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Ex-SEC Commissioner Johnson Dies

May 7, 2002

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SALT LAKE CITY (AP) _ Norman Johnson, a former Securities and Exchange commissioner, died Saturday in Utah at the age of 71.

The cause of death was not immediately available, although he had reportedly been in poor health.

Johnson, a Republican, was appointed to the SEC by President Bill Clinton and served from February 1996 until May 2000.

After leaving Washington he returned to work at the law firm of Van Cott, Bagley, Cornwall and McCarthy, said firm president Robert M. Anderson.

``Norm was an outstanding lawyer and fine gentleman,″ Anderson said.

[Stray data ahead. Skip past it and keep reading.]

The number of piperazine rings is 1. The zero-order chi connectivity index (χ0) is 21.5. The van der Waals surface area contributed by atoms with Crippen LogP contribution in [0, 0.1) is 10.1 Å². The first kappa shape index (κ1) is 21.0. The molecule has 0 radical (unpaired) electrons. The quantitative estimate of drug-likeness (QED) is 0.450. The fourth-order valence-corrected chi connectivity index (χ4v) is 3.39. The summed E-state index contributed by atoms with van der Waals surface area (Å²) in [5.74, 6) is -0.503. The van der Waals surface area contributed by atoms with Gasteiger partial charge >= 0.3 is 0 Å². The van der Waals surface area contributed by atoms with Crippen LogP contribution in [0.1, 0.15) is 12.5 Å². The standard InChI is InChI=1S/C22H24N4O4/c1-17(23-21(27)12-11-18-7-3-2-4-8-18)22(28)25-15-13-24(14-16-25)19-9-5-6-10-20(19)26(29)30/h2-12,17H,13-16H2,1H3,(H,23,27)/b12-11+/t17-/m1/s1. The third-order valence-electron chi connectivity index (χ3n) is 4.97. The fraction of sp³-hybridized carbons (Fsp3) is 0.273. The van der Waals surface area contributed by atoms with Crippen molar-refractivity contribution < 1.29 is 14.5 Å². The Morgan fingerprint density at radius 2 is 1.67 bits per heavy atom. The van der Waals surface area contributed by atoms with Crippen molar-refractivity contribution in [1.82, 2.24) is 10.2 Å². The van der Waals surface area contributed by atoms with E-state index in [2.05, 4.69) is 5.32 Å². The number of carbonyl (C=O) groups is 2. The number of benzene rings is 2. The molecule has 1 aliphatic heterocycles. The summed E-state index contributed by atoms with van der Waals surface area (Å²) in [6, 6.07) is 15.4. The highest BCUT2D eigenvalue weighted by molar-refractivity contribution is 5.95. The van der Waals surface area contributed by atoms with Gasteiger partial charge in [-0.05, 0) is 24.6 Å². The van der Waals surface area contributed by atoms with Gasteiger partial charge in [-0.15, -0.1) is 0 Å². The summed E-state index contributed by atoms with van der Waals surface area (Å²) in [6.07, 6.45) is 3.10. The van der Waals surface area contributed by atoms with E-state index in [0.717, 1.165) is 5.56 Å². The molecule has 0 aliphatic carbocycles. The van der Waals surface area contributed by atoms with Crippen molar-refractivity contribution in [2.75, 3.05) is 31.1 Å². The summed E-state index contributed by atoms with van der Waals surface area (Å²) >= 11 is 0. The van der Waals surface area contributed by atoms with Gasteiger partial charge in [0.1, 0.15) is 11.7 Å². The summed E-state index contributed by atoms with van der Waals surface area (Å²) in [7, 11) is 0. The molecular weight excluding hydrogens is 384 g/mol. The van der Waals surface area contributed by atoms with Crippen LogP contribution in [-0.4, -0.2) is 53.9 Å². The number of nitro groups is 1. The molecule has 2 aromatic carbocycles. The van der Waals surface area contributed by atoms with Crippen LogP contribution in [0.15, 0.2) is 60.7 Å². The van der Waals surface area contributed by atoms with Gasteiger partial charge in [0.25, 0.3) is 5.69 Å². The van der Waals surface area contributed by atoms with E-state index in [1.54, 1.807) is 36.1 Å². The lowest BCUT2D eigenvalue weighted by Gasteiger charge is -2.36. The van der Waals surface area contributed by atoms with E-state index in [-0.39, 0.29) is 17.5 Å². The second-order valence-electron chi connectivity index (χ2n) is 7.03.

Before joining the SEC, Johnson had been a senior partner with the firm.

He began his career as an assistant attorney general in Utah from 1959-65 and was a law clerk to the Chief Justice of the Utah Supreme Court. He spent two years at the SEC as a trial attorney, from 1965-67.

He also taught business and securities law at Westminster College and the University of Utah.

Johnson was born on Sept. 28, 1930, in Boise, Idaho. He attended Brigham Young University and earned his law degree from the University of Utah College of Law.

He is survived by his wife, Carol, and their three daughters, Kelly, Catherine and Lisa.

Funeral services are set for Thursday in Salt Lake City.

Another SEC commissioner named by Clinton, Paul Carey, died of cancer last June at age 38.

President Bush last month nominated two Democrats, Roel Campos and Harvey Goldschmid, to fill Democratic vacancies on the five-member SEC. They must be confirmed by the Senate.

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